It’s understandable that Horan would make such a plea at a time when large swathes of the country have been coronavirus-free for several days and are wondering why in the hell their GAA fields are not open.
The pitch in many rural places is the only place where people can exercise and up to yesterday there had been no new coronavirus cases in Sligo for 15 days, Kerry for 12, Wexford for 11 and Donegal for 11.
Contrast that lack of options to urban areas where Gaelic football and hurling can be played recreationally on public park pitches.
Horan rightly pointed out the Government have made no differentiation between regions but particularly in the case of the GAA their chances of speeding up their return to activities are only as strong as their weakest link.
As crazy as that seems, it’s the likes of Dublin right now.
This hiatus has prompted some healthy debate but then some old chestnuts have reappeared such as a Team Ulster in hurling.
An amalgamation proposed by Dónal Óg Cusack and backed by former GAA director general Páraic Duffy, it was raised again by Down manager Ronan Sheehan, who is also on the GAA’s fixtures taskforce as a GPA representative.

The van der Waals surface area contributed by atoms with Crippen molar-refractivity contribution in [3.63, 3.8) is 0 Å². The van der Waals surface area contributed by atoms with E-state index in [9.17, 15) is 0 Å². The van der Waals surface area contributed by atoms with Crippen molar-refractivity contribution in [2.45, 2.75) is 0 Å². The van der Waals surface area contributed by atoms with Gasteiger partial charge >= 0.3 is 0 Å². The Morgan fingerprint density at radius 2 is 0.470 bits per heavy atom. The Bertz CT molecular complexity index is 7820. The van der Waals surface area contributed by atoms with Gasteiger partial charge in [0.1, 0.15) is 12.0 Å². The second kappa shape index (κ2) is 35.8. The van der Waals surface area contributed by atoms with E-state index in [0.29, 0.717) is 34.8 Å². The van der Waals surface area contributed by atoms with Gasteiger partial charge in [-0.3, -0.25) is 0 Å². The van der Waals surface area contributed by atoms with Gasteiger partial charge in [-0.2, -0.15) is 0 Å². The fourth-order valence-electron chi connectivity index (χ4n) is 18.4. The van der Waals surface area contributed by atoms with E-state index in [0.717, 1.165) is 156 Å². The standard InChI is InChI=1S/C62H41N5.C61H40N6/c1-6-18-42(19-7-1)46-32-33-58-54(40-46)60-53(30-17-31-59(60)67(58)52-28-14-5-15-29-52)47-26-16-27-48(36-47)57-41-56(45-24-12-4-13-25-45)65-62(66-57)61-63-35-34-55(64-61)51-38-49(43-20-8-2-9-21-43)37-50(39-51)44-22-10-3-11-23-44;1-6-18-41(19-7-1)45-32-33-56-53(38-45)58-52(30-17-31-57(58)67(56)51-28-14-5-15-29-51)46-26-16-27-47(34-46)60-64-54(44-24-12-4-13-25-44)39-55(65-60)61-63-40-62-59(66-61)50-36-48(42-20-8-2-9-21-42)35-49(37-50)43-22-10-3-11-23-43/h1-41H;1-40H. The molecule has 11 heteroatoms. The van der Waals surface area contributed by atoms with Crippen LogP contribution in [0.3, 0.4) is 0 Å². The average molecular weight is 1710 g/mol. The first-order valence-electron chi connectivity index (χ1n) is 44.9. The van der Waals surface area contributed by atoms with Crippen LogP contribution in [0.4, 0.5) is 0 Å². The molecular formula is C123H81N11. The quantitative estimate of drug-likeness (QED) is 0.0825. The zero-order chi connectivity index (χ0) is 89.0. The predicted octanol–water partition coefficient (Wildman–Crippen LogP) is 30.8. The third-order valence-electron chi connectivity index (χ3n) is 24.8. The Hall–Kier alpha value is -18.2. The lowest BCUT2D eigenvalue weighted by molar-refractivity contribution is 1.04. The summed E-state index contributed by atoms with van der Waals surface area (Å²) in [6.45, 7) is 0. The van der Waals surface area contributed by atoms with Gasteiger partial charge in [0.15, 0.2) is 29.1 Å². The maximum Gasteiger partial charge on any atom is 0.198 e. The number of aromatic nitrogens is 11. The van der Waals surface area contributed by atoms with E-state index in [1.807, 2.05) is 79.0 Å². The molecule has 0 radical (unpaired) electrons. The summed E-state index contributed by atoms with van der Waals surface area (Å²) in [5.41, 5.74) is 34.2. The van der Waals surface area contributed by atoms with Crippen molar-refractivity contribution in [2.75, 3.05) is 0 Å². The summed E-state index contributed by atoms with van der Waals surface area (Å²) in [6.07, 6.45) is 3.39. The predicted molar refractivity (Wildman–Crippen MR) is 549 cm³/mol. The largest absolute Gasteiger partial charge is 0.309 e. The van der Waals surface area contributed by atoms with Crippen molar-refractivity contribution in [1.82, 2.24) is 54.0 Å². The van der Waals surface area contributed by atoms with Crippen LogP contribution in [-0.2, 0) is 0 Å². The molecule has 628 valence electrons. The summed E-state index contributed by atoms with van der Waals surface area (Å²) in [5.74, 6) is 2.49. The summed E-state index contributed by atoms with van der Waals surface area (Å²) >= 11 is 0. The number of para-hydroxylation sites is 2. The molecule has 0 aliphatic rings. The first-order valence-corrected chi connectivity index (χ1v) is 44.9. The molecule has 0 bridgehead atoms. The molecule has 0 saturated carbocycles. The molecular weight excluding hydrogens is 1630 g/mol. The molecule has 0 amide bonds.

“By all means approach Antrim and leave the door open for them, but they may decide it is of no interest to them,” Sheehan said.
“They are working hard on the Gaelfast project and link up well with Club Aontrama, so they may have no interest in this. But that doesn’t mean Team Ulster couldn’t be formed anyway.”
There might be an argument in that but without Antrim at what level would a combined rest of Ulster team expect to be play?
The best they could hope for would be the McDonagh Cup, which Down were close to reaching last year and where the Saffrons are currently situated so would a provincial team make any tangible difference?
Without Antrim, the idea is half-baked and it would be entirely understandable if, as Sheehan appears to suggest, they were to decline the idea given they had been on the cusp of a return to Division 1 hurling before the lockdown.
Their domination of the Ulster Championship was deemed so strong that the competition was axed from last year after the county claimed the title for the 17th year in succession.
Antrim would dominate any Ulster team so much that they might wonder what was the point of doing something they could likely well enough on their own.
As Sambo McNaughton said seven years ago: “If this Team Ulster idea was to happen, it would lead to counties losing their identities and that would be a disaster for the GAA.”